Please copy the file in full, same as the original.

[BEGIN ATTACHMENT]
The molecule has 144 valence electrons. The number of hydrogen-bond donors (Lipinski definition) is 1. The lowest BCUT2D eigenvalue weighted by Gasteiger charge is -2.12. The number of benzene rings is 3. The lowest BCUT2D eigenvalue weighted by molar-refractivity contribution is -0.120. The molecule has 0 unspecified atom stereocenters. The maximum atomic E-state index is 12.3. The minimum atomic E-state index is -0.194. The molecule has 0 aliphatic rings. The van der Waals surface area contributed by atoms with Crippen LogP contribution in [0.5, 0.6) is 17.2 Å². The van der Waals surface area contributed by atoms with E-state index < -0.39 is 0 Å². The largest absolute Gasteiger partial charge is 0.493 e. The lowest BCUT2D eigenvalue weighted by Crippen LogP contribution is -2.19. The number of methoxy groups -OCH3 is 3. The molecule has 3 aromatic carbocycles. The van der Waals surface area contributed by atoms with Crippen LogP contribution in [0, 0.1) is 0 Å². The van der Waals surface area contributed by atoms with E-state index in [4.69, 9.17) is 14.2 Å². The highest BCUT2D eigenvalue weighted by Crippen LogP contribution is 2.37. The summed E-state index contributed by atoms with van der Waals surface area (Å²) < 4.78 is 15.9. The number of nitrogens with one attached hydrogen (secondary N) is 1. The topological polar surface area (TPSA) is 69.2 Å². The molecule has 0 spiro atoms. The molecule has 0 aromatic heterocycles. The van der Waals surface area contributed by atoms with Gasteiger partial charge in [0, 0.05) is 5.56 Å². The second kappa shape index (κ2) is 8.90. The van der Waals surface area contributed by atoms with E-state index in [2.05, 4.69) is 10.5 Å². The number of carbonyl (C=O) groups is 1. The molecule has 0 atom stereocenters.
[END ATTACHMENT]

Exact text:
The molecule has 144 valence electrons. The number of hydrogen-bond donors (Lipinski definition) is 1. The lowest BCUT2D eigenvalue weighted by Gasteiger charge is -2.12. The number of benzene rings is 3. The lowest BCUT2D eigenvalue weighted by molar-refractivity contribution is -0.120. The molecule has 0 unspecified atom stereocenters. The maximum atomic E-state index is 12.3. The minimum atomic E-state index is -0.194. The molecule has 0 aliphatic rings. The van der Waals surface area contributed by atoms with Crippen LogP contribution in [0.5, 0.6) is 17.2 Å². The van der Waals surface area contributed by atoms with E-state index < -0.39 is 0 Å². The largest absolute Gasteiger partial charge is 0.493 e. The lowest BCUT2D eigenvalue weighted by Crippen LogP contribution is -2.19. The number of methoxy groups -OCH3 is 3. The molecule has 3 aromatic carbocycles. The van der Waals surface area contributed by atoms with Crippen LogP contribution in [0, 0.1) is 0 Å². The van der Waals surface area contributed by atoms with E-state index in [4.69, 9.17) is 14.2 Å². The highest BCUT2D eigenvalue weighted by Crippen LogP contribution is 2.37. The summed E-state index contributed by atoms with van der Waals surface area (Å²) < 4.78 is 15.9. The number of nitrogens with one attached hydrogen (secondary N) is 1. The topological polar surface area (TPSA) is 69.2 Å². The molecule has 0 spiro atoms. The molecule has 0 aromatic heterocycles. The van der Waals surface area contributed by atoms with Gasteiger partial charge in [0, 0.05) is 5.56 Å². The second kappa shape index (κ2) is 8.90. The van der Waals surface area contributed by atoms with E-state index in [2.05, 4.69) is 10.5 Å². The number of carbonyl (C=O) groups is 1. The molecule has 0 atom stereocenters.